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July 29, 2010
TOPEKA Kansas Department on Aging officials say a bed tax on nursing homes will be less than initially projected and, in turn, will draw down fewer federal dollars.
Throughout much of this year’s legislative session, the tax was expected to generate an additional $30 million which would then be used to draw down $56 million in additional federal Medicaid funding.
At first, the $86 million was thought to be the amount needed to restore recent cuts in nursing home funding.
The cuts were calculated using a formula that’s tied to nursing home expenditures. These expenditures turned out to be less than projected, lowering the amount that needed to be raised.
“What happened was nursing homes — because of all the cuts — have really cut back on their costs,” said Bill McDaniel, commissioner of programs and policy at KDoA. “So when we went back and looked at those costs, there wasn’t as much there.”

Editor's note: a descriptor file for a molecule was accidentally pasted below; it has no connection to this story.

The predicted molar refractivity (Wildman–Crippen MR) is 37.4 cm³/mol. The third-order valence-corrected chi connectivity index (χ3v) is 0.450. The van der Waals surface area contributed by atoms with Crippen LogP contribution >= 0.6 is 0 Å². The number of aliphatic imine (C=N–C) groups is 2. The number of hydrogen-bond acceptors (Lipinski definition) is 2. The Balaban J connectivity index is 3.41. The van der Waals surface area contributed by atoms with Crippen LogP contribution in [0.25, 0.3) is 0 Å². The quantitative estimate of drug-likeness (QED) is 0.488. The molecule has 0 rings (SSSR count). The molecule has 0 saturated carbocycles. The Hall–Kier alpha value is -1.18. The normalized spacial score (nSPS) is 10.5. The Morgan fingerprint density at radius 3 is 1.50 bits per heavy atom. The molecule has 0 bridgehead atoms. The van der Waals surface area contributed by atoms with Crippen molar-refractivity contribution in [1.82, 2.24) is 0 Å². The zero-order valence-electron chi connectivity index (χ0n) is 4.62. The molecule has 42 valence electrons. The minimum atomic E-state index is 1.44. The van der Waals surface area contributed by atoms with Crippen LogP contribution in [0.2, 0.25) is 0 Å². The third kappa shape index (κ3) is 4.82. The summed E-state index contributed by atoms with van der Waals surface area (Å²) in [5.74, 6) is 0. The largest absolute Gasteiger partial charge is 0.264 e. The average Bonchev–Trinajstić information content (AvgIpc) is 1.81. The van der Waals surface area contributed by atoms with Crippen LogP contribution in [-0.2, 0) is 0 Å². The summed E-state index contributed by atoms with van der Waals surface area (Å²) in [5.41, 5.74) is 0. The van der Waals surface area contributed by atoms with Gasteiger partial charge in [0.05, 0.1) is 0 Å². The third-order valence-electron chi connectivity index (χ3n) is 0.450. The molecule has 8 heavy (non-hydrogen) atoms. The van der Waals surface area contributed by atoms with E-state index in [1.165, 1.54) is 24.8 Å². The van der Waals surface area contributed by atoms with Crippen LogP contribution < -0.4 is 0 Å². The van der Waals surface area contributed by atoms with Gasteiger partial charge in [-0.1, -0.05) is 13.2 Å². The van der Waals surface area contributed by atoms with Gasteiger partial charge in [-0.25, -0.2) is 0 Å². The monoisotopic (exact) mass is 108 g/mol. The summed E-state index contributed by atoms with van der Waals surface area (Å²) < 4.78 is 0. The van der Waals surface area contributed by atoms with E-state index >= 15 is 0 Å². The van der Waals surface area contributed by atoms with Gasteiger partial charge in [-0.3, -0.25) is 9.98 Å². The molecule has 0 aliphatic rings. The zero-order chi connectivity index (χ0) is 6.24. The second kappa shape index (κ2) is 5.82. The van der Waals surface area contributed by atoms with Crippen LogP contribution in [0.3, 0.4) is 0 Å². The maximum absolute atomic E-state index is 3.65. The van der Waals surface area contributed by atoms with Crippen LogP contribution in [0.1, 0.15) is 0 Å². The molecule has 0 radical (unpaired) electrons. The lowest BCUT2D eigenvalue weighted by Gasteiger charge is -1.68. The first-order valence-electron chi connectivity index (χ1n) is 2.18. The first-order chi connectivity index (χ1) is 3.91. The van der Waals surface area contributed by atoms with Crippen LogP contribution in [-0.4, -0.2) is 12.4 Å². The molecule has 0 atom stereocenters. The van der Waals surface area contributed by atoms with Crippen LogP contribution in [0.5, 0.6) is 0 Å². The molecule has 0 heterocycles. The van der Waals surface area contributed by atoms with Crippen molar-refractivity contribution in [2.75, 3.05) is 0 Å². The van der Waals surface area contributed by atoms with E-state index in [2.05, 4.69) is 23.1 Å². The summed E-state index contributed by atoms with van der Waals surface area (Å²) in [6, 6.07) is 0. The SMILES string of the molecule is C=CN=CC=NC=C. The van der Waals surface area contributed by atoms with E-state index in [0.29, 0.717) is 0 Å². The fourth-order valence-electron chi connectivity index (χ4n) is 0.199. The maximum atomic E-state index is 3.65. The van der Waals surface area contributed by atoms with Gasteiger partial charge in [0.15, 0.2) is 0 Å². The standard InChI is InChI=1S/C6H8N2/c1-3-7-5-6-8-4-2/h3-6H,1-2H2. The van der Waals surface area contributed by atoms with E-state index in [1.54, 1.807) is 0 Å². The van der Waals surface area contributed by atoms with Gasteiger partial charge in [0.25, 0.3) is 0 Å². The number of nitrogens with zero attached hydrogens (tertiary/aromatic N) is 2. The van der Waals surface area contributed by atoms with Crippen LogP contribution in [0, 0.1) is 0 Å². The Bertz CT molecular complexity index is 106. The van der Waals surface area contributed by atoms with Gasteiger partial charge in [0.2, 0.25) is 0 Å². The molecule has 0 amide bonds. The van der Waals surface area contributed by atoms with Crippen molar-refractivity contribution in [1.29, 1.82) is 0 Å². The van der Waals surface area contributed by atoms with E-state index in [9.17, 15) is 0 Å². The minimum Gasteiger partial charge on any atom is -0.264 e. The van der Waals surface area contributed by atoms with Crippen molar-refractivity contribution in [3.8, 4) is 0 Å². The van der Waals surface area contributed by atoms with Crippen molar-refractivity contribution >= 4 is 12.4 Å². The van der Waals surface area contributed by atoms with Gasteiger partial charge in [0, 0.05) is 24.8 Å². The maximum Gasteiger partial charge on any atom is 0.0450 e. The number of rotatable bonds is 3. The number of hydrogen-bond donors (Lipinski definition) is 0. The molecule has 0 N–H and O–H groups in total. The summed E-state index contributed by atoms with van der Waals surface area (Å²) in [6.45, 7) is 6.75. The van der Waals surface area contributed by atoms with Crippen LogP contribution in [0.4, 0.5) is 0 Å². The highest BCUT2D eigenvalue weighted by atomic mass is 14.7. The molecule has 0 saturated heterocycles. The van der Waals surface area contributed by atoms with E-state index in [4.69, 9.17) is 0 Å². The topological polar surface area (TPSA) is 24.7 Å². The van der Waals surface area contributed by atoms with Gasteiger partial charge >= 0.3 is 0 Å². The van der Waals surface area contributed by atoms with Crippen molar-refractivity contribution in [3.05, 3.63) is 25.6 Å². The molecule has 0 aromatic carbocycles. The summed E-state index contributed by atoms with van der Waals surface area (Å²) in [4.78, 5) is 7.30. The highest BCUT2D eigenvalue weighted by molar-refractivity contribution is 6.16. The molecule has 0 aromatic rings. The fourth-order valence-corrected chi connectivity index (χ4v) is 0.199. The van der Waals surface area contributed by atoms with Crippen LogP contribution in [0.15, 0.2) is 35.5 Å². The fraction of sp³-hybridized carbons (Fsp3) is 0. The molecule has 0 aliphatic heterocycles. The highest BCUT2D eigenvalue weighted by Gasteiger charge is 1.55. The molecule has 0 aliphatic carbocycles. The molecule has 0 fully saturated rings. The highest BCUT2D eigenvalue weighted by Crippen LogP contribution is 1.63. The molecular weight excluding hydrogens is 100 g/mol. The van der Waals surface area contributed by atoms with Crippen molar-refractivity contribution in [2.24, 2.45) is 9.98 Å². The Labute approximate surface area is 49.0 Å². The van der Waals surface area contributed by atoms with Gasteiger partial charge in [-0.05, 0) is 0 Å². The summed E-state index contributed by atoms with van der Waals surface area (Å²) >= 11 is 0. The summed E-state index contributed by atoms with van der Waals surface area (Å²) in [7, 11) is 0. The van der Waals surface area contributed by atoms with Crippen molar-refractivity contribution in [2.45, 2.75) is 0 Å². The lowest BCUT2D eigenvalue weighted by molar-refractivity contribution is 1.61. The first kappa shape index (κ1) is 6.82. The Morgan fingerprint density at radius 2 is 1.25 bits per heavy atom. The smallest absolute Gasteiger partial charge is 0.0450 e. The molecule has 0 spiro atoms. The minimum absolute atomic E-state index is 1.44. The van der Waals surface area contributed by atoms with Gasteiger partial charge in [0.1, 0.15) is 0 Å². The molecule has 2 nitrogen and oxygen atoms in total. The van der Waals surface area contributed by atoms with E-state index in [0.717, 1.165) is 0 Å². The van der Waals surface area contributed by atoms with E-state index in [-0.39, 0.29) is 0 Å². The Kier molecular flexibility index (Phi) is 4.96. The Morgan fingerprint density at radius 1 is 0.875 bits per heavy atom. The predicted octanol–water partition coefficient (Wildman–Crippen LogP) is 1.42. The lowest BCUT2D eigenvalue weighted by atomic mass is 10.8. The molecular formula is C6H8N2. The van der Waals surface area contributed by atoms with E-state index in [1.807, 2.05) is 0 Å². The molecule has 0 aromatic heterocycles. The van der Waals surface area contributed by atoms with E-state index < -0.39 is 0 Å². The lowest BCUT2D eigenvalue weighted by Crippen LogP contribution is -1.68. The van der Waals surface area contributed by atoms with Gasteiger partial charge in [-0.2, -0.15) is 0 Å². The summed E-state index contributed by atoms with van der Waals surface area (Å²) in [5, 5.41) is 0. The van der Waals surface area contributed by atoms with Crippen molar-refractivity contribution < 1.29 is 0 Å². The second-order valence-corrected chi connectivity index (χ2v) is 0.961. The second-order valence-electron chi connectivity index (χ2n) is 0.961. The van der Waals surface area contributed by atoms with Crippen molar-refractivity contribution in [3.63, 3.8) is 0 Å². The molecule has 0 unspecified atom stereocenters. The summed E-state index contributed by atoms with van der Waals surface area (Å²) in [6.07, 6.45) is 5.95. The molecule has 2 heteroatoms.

Now, the tax is expected to raise $23.1 million, which will be used to draw down $43.3 million in additional Medicaid funding.
“The way things worked out, were we able to accomplish everything the bill set out to do for $66.4 million rather than for $86 million,” McDaniel said.
KDoA provided KHI News Service with the latest projections on how each nursing home would be affected by the tax.
“The number of winners and losers stayed pretty much the same because the amount a nursing home gets back depends on their Medicaid caseload,” McDaniel said. “That’s not changed.”
Because the bed tax won’t be as much as projected, he said, nursing homes won’t get back as much as projected.
“I don’t have a problem with that,” said Rep. Bob Bethell, R-Alden, who helped craft the so-called provider tax bill. “We’re still coming out $60 million ahead.”
Bethell is a former nursing home administrator.
The governor signed House Bill 2320 into law during a June 29 ceremony at Wheatland Nursing and Rehab Center in Russell.
The tax does not take effect until its mechanisms are approved by the regional Centers for Medicare and Medicaid Services office in Kansas City.
“It could take up to six months,” McDaniel said. “We hope it doesn’t, but it could.”
If approved, the payments will be retroactive to July 1.